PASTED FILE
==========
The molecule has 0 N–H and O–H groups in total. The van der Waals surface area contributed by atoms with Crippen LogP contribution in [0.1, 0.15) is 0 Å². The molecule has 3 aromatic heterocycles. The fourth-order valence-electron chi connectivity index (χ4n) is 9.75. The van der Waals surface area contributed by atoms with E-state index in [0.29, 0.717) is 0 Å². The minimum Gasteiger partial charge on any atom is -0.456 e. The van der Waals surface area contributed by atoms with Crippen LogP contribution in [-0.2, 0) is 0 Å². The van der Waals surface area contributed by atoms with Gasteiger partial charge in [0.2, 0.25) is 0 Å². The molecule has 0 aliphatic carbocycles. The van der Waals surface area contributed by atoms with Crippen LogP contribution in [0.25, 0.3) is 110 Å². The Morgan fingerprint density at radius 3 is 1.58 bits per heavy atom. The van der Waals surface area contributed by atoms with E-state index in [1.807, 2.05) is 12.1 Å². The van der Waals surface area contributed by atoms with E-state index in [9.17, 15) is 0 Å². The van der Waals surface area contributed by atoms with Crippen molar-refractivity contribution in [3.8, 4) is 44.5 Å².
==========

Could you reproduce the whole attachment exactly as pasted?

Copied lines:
The molecule has 0 N–H and O–H groups in total. The van der Waals surface area contributed by atoms with Crippen LogP contribution in [0.1, 0.15) is 0 Å². The molecule has 3 aromatic heterocycles. The fourth-order valence-electron chi connectivity index (χ4n) is 9.75. The van der Waals surface area contributed by atoms with E-state index in [0.29, 0.717) is 0 Å². The minimum Gasteiger partial charge on any atom is -0.456 e. The van der Waals surface area contributed by atoms with Crippen LogP contribution in [-0.2, 0) is 0 Å². The van der Waals surface area contributed by atoms with Gasteiger partial charge in [0.2, 0.25) is 0 Å². The molecule has 0 aliphatic carbocycles. The van der Waals surface area contributed by atoms with Crippen LogP contribution in [0.25, 0.3) is 110 Å². The Morgan fingerprint density at radius 3 is 1.58 bits per heavy atom. The van der Waals surface area contributed by atoms with E-state index in [1.807, 2.05) is 12.1 Å². The van der Waals surface area contributed by atoms with E-state index in [9.17, 15) is 0 Å². The van der Waals surface area contributed by atoms with Crippen molar-refractivity contribution in [3.8, 4) is 44.5 Å².